This webinar speaks to earliest transitions in early childhood education as threads of significance in and across time.
- Professor Jayne White, University of Canterbury
- Fiona Westbrook, kaiako at the Kauri centre of Campus Creche, Waikato
- Bridgette Redder, Kaiārahi Hōtaka for Te Rito Maioha Early Childhood New Zealand
- Kathryn Hawkes, Senior visiting kaiako, Home Based Education Inspired Kindergartens
- Waveney Lord, pou whakahaere at Best Start Waikato
The researchers draw from their discoveries as members of a recent international project that set out to better understand the social and emotional event-of-becoming that took place for tamariki, whānau and kaiako during movements into, between and across diverse educational settings. They share their insights concerning ‘what works’ and why, in consideration of local, bicultural and intercultural contemporary perspectives that have been generated out of the International Study of Social and Emotional Experiences in Early Transitions (ISSEET).
To help you navigate the webinar easily, there is a list of the key topics covered in the session below, including the time each was discussed. The key ideas discussed in this webinar are also shared in a short insight article.
Topics discussed in this webinar
Times shown in minutes and seconds from the start of the video
|3.44||What was The International Study of Social and Emotional Early Transitions [ISSEET] about?|
|9.47||Why focus on early transitions into early childhood education?|
|12.29||The ‘threads of significance’ from the research|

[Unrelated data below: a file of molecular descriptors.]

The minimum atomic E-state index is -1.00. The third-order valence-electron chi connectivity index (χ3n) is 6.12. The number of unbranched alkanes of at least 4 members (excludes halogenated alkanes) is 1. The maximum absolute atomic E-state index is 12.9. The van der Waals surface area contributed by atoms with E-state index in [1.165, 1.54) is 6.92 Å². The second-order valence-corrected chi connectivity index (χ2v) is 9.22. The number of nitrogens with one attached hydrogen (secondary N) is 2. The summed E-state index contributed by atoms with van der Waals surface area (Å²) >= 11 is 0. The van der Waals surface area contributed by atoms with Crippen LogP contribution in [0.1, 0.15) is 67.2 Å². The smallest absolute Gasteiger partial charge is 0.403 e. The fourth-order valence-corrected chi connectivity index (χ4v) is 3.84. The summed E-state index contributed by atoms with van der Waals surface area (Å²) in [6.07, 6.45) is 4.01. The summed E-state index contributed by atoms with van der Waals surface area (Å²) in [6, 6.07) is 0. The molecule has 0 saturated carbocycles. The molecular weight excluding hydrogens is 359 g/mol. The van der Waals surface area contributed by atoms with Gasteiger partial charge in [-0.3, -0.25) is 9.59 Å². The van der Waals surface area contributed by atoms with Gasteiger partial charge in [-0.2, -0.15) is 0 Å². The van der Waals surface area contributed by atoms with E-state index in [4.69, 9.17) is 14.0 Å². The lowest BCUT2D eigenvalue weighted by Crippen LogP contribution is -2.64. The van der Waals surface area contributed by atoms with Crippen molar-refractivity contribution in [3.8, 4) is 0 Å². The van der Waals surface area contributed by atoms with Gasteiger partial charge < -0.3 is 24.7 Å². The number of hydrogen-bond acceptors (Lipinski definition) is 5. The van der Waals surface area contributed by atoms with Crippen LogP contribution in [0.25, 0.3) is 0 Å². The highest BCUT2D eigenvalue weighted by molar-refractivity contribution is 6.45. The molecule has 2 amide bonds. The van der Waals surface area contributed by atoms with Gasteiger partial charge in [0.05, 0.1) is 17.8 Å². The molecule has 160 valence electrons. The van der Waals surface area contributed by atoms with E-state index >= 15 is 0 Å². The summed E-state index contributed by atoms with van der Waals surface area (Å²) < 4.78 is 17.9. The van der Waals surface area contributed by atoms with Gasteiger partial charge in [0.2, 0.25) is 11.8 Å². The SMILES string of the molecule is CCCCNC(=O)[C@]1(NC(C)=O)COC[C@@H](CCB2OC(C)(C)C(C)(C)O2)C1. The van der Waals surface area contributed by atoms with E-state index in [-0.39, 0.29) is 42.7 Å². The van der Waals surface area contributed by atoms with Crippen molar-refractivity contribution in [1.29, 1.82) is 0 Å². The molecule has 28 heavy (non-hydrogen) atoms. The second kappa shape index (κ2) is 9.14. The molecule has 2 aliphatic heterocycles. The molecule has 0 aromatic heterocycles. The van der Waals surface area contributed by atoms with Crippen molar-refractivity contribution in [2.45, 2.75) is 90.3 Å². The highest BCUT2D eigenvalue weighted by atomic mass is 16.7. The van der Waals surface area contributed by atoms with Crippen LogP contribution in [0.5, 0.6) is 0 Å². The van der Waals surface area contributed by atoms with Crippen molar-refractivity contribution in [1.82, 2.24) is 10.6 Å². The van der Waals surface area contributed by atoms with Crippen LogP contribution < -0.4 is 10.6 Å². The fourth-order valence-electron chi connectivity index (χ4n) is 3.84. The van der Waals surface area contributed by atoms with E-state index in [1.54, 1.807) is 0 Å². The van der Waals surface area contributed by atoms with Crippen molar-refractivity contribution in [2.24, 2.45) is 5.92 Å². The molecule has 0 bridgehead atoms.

|23.25||Unique aspects of transition in Aotearoa|
|27.05||Intercultural dialogues across ISSEET|
|31.47||Key messages from the research|
|40.17||Optimal number of transitions|
|44.03||Supporting transitions in settings with high ratios of children to teachers|
|45.50||Transitions for older children|
Questions for exploring the key ideas from this webinar
What kinds of rituals and routines do you use to support children through transition?
Have you reflected on your pedagogies of transition? What might these be based upon?
How do you understand the role of the key teacher in your setting?
How much, and in what ways, are you able to tailor transition experiences for the individual needs of the tamaiti, whānau, and the wider peer group?
What might intercultural comparisons offer you in terms of reflections on your practice?
The ISSEET report will be available soon at www.cognitioneducation.co.nz
The Aotearoa Early Transitions website.
White, J., Hansen, K., Hawkes K., Redder, B., Lord, W., & Perks, N. (2018). Key teaching (primary caregiving?) practices during infant transitions to early childhood education and care in Aotearoa New Zealand. The First Years Ngā Tau Tuatahi, 20(2), 5-14.
White, E. J., Westbrook, F., Hawkes, K., Lord, W., & Redder, B. (2021). (In)visible perceptions of objects (‘things’) during early transitions: Intertwining subjectivities in ECEC. Contemporary Issues in Early Childhood. https://doi.org/10.1177/14639491211027904
White, E. J., Marwick, H., Amorim, K., Rutanen, N., & Herold, L. (Eds.). (2022, in press). First transitions to early childhood education and care: Culturally responsive approaches to the people, places, environments and ideologies of earliest care encounters across six countries. Springer.